WARRINGTON Wolves' players and supporters will no doubt have had worse Monday mornings.

They find themselves waking up with a Challenge Cup semi-final to look forward to and with a convincing win over neighbours St Helens still very fresh in the memory.

Here, we assess some key Wire talking points from the 31-8 victory at the Totally Wicked Stadium...

A 'glass ceiling' moment?

It’s still far too early to pass ultimate judgement on this group of Warrington Wolves players, but an element of scepticism would always remain among many until they broke the recent cycle of defeats against St Helens and Wigan.

Well now, they have.

Not since 2021 have Warrington had this feeling – the euphoria of a victory over the nearest and dearest – and boy, did it feel good.

The post-match scenes of celebration have been all too rare of late but now, there is a clear focus that this is not the top of Wire’s mountain.

There is still plenty more to do as Sam Burgess continues to stress but having thrust a millstone from around their necks, could this be a 'glass ceiling' moment for the team and club as a whole?

Warrington Guardian: Jubilant Wire fans celebrate a try against St HelensJubilant Wire fans celebrate a try against St Helens (Image: SWPix.com)

Beating Saints at their own game

Nobody could be blamed for fearing for Warrington when the teamsheets dropped and showed a pack already without arguably its shining light in Paul Vaughan and a fair amount of size in Zane Musgrove but now also having been shorn of the in-form Ben Currie’s services.

That is not to say Saints were without their issues in that area with Matty Lees and Agnatius Paasi missing, but they appeared to hold a clear advantage in that key area.

However, they were beaten at their own game by an aggressive Wire side that invested heavily in their line speed, denying the hosts any chance at building momentum.

We have seen Warrington teams in the recent past try to do this to St Helens and have periods of joy only to eventually be ground down, but this time it was them squeezing the life out of their prey.

Warrington Guardian: Saints' James Bell is tackled by James Harrison and Joe BullockSaints' James Bell is tackled by James Harrison and Joe Bullock (Image: SWpix.com)

Big moments from big players

It was clear long before today that George Williams was the beating heart of this side.

His job is to shine in the “clutch” moments when the pressure is on – that is why Warrington moved heaven and earth to bring him back from the NRL and today, he truly delivered.

Topping the lot was his superb try-saving tackle to dislodge the ball from Lewis Dodd’s grasp when it looked certain the Saints half would cross the line and extend the hosts’ lead.

That came during Saints’ best spell of the match when it looked as though they were getting on top, but from that point on it was all Warrington.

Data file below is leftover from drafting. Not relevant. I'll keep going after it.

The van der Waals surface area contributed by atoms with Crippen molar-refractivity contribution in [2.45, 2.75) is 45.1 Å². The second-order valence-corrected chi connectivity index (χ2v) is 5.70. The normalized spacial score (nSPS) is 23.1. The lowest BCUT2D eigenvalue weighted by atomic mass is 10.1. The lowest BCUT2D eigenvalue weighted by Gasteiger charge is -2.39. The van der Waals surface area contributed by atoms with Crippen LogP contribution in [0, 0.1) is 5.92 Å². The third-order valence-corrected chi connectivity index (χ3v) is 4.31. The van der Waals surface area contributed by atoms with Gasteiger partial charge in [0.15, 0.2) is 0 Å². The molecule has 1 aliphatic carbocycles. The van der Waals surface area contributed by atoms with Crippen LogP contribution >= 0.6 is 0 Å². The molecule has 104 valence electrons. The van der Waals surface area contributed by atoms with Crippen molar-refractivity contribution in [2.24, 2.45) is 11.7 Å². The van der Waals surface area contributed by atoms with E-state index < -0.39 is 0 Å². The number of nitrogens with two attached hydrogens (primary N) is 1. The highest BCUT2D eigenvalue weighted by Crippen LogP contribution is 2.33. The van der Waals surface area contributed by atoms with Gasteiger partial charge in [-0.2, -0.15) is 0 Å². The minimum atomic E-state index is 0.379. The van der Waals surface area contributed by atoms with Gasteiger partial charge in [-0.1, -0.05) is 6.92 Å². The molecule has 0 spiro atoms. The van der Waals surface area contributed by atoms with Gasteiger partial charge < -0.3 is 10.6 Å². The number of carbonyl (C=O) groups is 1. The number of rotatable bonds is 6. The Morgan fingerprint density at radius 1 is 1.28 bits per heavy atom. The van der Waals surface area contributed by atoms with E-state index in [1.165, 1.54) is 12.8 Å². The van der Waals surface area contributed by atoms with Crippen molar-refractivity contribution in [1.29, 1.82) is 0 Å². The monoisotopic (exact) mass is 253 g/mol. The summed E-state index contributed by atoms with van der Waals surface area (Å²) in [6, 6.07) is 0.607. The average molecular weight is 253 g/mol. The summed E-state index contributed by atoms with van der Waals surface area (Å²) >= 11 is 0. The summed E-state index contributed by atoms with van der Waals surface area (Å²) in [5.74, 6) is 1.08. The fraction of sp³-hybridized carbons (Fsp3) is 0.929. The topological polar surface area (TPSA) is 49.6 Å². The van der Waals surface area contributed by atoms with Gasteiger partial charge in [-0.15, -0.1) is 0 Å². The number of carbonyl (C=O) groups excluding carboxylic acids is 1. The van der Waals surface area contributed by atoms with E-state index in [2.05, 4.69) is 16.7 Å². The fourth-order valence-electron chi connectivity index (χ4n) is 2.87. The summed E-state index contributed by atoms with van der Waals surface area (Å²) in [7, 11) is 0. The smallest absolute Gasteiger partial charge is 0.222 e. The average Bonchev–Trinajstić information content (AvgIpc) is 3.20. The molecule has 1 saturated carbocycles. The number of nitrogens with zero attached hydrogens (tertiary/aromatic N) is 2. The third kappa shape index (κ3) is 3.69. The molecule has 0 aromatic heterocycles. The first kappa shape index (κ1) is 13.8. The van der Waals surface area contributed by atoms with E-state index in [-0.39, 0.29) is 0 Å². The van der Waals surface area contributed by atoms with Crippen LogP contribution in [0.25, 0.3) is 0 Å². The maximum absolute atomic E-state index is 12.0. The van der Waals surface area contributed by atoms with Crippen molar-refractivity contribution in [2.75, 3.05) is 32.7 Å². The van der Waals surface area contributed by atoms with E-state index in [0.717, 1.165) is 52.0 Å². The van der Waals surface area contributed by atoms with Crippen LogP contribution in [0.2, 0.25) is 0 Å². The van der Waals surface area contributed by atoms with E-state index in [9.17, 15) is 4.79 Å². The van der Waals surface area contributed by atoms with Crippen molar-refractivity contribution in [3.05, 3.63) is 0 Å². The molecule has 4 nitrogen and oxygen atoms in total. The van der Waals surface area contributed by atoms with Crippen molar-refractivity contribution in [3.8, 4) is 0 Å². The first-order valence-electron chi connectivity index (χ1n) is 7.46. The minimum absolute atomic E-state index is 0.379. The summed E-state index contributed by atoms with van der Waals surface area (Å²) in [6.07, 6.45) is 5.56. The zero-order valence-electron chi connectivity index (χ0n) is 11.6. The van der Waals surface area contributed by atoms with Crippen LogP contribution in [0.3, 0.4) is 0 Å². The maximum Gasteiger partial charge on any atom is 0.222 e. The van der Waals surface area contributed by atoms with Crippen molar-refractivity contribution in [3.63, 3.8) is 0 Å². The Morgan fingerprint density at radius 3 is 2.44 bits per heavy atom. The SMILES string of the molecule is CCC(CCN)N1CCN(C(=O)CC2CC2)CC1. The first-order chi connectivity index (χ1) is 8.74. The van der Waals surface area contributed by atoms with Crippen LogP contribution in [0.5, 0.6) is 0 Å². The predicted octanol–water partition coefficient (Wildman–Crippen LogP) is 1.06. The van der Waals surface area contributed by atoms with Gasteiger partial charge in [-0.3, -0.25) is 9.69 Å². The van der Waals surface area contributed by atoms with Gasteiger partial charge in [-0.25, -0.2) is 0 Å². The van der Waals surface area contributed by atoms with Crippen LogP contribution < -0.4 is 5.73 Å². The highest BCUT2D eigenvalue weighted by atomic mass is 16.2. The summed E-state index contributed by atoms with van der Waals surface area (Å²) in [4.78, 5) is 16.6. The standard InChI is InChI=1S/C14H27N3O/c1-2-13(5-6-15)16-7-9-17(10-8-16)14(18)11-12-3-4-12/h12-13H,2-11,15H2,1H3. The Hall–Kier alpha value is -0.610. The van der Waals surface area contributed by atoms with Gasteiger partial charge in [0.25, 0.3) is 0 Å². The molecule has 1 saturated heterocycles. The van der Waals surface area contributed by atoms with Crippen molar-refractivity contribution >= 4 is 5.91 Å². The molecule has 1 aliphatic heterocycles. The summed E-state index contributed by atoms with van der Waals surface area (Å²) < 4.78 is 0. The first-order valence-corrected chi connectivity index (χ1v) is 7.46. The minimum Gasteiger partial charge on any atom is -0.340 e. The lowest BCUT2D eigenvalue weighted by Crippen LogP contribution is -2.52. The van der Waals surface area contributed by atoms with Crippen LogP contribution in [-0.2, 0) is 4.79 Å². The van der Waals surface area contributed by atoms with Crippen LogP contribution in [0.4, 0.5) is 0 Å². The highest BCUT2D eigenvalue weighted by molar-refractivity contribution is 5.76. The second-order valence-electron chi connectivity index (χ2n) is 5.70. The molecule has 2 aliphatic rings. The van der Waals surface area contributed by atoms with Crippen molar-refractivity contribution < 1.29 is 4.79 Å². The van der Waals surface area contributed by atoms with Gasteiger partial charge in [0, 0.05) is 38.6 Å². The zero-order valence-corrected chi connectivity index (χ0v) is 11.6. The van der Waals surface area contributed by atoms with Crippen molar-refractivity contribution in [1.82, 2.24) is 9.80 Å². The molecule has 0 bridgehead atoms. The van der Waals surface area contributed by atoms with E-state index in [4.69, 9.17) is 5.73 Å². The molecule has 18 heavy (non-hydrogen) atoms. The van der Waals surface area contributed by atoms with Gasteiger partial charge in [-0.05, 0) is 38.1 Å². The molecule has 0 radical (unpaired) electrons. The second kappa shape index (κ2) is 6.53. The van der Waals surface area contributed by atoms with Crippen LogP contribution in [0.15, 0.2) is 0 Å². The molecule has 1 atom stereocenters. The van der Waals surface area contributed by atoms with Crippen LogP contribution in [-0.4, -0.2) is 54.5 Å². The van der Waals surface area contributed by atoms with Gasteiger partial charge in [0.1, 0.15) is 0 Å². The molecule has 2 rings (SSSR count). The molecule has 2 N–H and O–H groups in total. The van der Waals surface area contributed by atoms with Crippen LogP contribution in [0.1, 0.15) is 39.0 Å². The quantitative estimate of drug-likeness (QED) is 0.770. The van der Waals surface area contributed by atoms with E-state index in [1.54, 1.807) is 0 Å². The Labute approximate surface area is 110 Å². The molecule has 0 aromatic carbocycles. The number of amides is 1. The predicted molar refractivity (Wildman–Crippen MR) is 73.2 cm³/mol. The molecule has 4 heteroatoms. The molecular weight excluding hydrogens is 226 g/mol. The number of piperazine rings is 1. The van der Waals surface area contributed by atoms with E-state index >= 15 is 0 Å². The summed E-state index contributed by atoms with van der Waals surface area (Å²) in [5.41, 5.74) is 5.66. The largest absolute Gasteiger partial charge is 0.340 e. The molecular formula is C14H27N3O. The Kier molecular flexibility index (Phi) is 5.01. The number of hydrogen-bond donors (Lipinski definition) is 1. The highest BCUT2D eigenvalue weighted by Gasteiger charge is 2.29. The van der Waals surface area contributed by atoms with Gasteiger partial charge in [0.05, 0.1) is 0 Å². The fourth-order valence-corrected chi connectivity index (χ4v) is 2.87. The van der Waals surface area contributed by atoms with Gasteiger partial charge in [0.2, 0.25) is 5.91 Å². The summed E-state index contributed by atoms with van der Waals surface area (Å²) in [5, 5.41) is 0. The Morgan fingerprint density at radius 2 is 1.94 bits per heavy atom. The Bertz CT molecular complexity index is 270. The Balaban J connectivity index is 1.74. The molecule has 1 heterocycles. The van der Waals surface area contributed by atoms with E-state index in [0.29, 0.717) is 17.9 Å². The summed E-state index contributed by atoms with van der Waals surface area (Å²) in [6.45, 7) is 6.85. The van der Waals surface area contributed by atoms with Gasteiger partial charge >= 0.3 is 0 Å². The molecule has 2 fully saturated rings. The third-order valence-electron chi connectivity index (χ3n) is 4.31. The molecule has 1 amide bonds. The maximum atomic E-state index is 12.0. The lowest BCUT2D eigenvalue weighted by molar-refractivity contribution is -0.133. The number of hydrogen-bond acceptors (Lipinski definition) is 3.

And of course, Williams was in the thick of it all in a masterclass of guile and leadership, icing a drop-goal to edge Wire ahead at the break before finishing off the scoring himself with the match long since won.

Warrington Guardian: George Williams kicks the drop goal that gave Wire a half-time leadGeorge Williams kicks the drop goal that gave Wire a half-time lead (Image: SWPix.com)

Fire melts ice

Our pre-match talking points piece talked about the stylistic clash between Wire’s in-form attack and Saints’ stingy defence – a meeting of fire and ice.

Well after a period of gentle heating, the visitors turned up the temperature and the ice duly melted.

Not since 2015, when they won 39-12 in Super League, have Wire beaten their neighbours by such a convincing margin while they became just the second side to post 30 points in a game against Saints since Paul Wellens took charge.

It could have been more, too – only a try-saving tap-down from Waqa Blake prevented Josh Thewlis from opening the scoring earlier than he did while Warrington were on the wrong end of two marginal video referee decisions to deny them more second-half joy.

Time and again, Wire opened their hosts up on either edge to expose the kind of defensive frailty out wide many thought they may be able to attack.

If they can keep their spine together and consistent, the potential for what they could do when fields dry out and get faster is certainly exciting.

Warrington Guardian: Josh Thewlis goes over unopposed to open the scoringJosh Thewlis goes over unopposed to open the scoring (Image: SWPix.com)

A clash of the underdog victors

There were cheers on all sides of the ground when the half-time semi-final draw paired the victors with Huddersfield Giants.

On paper at least, it will be seen as an easier prospect than facing Wigan Warriors or Hull KR, but let’s not start booking trains and hotels in London just yet.

Beating Catalans is no mean feat – Wire should know having already lost to them twice this year – and it is even tougher in Perpignan, so the Giants’ 34-6 win there certainly stands out.

That was their fifth win in six games and while the previous four came courtesy of besting Castleford, London and Hull FC twice, Ian Watson’s side are going under the radar and will pose a serious threat.

Either way, there will be one side who was not fancied to go beyond the last-eight stepping out at Wembley Stadium on June 8.

Warrington Guardian: Wire's semi-final opponents Huddersfield impressively beat Catalans in Perpignan in the quarter finalsWire's semi-final opponents Huddersfield impressively beat Catalans in Perpignan in the quarter finals (Image: SWPix.com)